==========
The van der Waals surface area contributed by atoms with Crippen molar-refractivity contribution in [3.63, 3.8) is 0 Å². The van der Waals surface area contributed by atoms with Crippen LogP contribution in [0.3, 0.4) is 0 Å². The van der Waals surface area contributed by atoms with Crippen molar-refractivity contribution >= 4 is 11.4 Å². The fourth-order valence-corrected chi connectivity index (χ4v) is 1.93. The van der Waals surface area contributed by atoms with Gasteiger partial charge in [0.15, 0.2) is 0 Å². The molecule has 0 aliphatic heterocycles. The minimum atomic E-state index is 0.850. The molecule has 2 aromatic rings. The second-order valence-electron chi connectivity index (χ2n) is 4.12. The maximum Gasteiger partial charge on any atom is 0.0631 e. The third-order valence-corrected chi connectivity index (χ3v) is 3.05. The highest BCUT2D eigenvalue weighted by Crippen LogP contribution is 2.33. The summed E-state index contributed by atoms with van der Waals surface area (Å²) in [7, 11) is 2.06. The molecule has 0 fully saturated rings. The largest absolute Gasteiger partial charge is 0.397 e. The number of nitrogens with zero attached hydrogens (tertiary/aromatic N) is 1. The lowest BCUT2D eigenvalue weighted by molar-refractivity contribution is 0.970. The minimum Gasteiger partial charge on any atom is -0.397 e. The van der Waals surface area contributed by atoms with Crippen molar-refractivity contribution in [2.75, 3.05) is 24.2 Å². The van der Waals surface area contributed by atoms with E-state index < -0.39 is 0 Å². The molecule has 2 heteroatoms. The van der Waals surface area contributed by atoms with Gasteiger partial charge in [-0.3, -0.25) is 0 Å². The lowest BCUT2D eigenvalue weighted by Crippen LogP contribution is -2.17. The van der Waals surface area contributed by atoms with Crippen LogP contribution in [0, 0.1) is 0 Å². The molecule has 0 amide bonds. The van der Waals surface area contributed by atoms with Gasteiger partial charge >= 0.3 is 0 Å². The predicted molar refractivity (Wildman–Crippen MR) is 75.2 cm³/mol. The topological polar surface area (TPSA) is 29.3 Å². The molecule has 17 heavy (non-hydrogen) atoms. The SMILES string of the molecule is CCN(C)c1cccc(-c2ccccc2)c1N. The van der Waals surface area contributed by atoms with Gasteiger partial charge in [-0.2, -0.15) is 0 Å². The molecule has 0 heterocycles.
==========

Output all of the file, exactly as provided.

The van der Waals surface area contributed by atoms with Crippen molar-refractivity contribution in [3.63, 3.8) is 0 Å². The van der Waals surface area contributed by atoms with Crippen LogP contribution in [0.3, 0.4) is 0 Å². The van der Waals surface area contributed by atoms with Crippen molar-refractivity contribution >= 4 is 11.4 Å². The fourth-order valence-corrected chi connectivity index (χ4v) is 1.93. The van der Waals surface area contributed by atoms with Gasteiger partial charge in [0.15, 0.2) is 0 Å². The molecule has 0 aliphatic heterocycles. The minimum atomic E-state index is 0.850. The molecule has 2 aromatic rings. The second-order valence-electron chi connectivity index (χ2n) is 4.12. The maximum Gasteiger partial charge on any atom is 0.0631 e. The third-order valence-corrected chi connectivity index (χ3v) is 3.05. The highest BCUT2D eigenvalue weighted by Crippen LogP contribution is 2.33. The summed E-state index contributed by atoms with van der Waals surface area (Å²) in [7, 11) is 2.06. The molecule has 0 fully saturated rings. The largest absolute Gasteiger partial charge is 0.397 e. The number of nitrogens with zero attached hydrogens (tertiary/aromatic N) is 1. The lowest BCUT2D eigenvalue weighted by molar-refractivity contribution is 0.970. The minimum Gasteiger partial charge on any atom is -0.397 e. The van der Waals surface area contributed by atoms with Crippen molar-refractivity contribution in [2.75, 3.05) is 24.2 Å². The van der Waals surface area contributed by atoms with E-state index < -0.39 is 0 Å². The molecule has 2 heteroatoms. The van der Waals surface area contributed by atoms with Gasteiger partial charge in [-0.3, -0.25) is 0 Å². The lowest BCUT2D eigenvalue weighted by Crippen LogP contribution is -2.17. The van der Waals surface area contributed by atoms with Crippen LogP contribution in [0, 0.1) is 0 Å². The molecule has 0 amide bonds. The van der Waals surface area contributed by atoms with Gasteiger partial charge >= 0.3 is 0 Å². The predicted molar refractivity (Wildman–Crippen MR) is 75.2 cm³/mol. The topological polar surface area (TPSA) is 29.3 Å². The molecule has 17 heavy (non-hydrogen) atoms. The SMILES string of the molecule is CCN(C)c1cccc(-c2ccccc2)c1N. The van der Waals surface area contributed by atoms with Gasteiger partial charge in [-0.2, -0.15) is 0 Å². The molecule has 0 heterocycles.